In a murder case, the trial court did not err by admitting testimony concerning nine-millimeter ammunition and a gun found at the defendant’s house. Evidence concerning the ammunition was relevant because it tended to link the defendant to the scene of the crime, where eleven shell casings of the same brand and caliber were found, thus allowing the jury to infer that the defendant was the perpetrator. The trial court had ruled that evidence of the gun—which was not the murder weapon—was inadmissible and the State complied with this ruling on direct. However, in order to dispel any suggestion that the defendant possessed the nine-millimeter gun used in the shooting, the defendant elicited testimony that a nine-millimeter gun found in his house, in which the nine-millimeter ammunition was found, was not the murder weapon. The court held that the defendant could not challenge the admission of testimony that he first elicited.

In this child sexual abuse case, the trial court did not err by allowing the State to ask a DSS social worker about a 2009 DSS petition alleging that the victim was neglected, sexually abused and dependent where the defendant opened the door to this testimony. Before the witness testified, the defendant had cross-examined two child witnesses about their testimony at the 2009 DSS hearing, pointing out inconsistencies. This cross-examination opened the door for the State to ask the DSS social worker about the 2009 hearing. 

(1) In this child sexual abuse case, the trial court did not err by allowing an emergency room doctor who examined one of the children to testify to the child’s credibility where the defendant elicited this evidence during his own cross-examination. (2) The trial court did not err by allowing into evidence the defendant’s statement that he was investigated in Michigan for similar sexual misconduct decades prior to the current incident. On direct examination the defendant stated that he had “never been in trouble before” and that he had no interaction with the police in connection with a criminal case. These statements opened the door for the State to inquire as to the Michigan investigation.  

In a child sexual assault case in which the victim was the defendant’s son, the trial court erred by allowing the State to cross-examine the defendant with questions summarizing the results of a psychological evaluation, not admitted into evidence, that described the defendant as a psychopathic deviant. The evaluation was done by Milton Kraft, apparently in connection with an investigation and custody case relating to the son. Kraft did not testify at trial and his report was not admitted into evidence. The court rejected the State’s argument that the defendant opened the door to the questioning. The noted testimony occurred on redirect and thus could not open the door to cross-examination. Through cross-examination the State placed before the jury expert evidence that was not otherwise admissible.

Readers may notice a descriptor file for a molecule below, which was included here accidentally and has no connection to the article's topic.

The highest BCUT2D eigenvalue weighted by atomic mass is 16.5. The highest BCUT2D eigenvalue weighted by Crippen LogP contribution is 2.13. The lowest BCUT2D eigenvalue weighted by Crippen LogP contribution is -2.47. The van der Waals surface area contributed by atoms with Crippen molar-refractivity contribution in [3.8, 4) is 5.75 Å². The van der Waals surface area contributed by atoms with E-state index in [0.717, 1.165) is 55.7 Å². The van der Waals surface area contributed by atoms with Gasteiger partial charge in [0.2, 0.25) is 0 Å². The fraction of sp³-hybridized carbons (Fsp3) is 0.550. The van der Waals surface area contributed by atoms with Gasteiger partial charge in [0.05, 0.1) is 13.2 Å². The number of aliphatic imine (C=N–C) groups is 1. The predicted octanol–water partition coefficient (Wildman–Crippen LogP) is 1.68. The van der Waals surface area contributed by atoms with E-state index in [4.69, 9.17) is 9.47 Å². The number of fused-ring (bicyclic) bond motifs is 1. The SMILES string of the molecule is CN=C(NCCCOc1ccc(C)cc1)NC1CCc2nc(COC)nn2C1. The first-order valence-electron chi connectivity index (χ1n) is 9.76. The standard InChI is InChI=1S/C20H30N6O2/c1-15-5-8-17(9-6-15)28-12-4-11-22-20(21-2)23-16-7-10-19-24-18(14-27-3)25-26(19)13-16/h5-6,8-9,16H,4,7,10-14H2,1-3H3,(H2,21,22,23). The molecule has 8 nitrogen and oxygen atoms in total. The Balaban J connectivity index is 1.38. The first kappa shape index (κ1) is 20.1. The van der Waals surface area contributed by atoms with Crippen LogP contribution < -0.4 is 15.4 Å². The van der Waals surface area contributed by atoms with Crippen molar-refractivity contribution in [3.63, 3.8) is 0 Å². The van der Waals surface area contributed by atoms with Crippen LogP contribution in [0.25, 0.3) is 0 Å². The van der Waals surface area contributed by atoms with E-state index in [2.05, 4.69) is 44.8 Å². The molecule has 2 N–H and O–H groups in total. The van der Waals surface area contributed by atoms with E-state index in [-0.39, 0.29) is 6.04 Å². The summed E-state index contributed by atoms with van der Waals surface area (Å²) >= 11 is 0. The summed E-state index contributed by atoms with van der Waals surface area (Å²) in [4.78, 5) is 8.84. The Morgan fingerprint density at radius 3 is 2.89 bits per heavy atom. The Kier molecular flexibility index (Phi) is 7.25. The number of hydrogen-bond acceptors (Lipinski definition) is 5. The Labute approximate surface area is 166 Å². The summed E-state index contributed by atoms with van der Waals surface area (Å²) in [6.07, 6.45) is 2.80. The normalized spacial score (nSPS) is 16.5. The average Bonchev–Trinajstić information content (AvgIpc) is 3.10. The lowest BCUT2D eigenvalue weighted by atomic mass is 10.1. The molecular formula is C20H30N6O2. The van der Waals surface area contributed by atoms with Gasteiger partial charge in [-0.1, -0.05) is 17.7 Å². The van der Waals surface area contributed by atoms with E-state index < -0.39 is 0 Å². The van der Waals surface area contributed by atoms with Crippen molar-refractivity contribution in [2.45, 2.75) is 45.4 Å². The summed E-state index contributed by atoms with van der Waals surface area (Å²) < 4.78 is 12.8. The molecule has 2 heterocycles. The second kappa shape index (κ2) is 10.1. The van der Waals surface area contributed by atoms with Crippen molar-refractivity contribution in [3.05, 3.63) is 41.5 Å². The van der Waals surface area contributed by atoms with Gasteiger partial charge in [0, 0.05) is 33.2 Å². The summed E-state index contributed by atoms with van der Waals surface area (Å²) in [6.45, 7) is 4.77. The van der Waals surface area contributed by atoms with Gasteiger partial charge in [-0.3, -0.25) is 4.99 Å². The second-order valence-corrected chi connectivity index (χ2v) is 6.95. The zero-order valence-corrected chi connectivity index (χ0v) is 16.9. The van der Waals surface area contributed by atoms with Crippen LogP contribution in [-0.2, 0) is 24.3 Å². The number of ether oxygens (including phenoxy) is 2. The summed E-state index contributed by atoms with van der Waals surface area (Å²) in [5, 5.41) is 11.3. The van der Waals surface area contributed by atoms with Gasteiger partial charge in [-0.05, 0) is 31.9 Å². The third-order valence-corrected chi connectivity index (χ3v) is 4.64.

The court rejected the State’s argument that the defendant opened the door to admission of otherwise inadmissible hearsay evidence (a 911 call). Reversed and remanded for a new trial.

Any error in connection with the admission of statements elicited from a witness on cross-examination was invited. The defendant, having invited error, waived all right to appellate review, including plain error review.

Although some portion of a videotape of the defendant’s interrogation was inadmissible, the defendant opened the door to the evidence by, among other things, referencing the content of the interview in his own testimony.

The defendant could not complain of the victim’s hearsay statements related by an expert witness in the area of child mental health when the defendant elicited these statements on cross-examination.

The defendant opened the door to the State’s cross-examination of a defense expert regarding prior offenses. On direct examination, the defendant’s psychiatric expert reviewed the defendant’s history of mental illness, including mention of his time in prison in 1996 for robbery. Defense counsel presented evidence as to defendant’s time in prison, the year of the crime, the type of crime, defendant’s time on probation, and a probation violation which returned him to prison. On cross-examination, the State questioned the expert about the defendant’s time in prison, the defendant’s previous “pleas which ultimately sent [defendant] to prison[,]” and the exact dates and times of the incidents, one of which led to the defendant’s incarceration. The defendant raised no objection until the State presented police reports from the defendant’s prior robbery conviction. Because the expert had testified about the robbery, the State could inquire into his knowledge of the events which led to the conviction.

In a sexual exploitation of a minor and indecent liberties case, the defendant opened the door to admission of hearsay statements by the child victim and her babysitter.

Because the State did not offer a portion of a co-defendant’s inadmissible hearsay statement into evidence, it did not open the door to admission of the statement. The only evidence in the State’s case pertaining to the statement was an officer’s testimony recounting the defendant’s response after being informed that the co-defendant had made a statement to the police.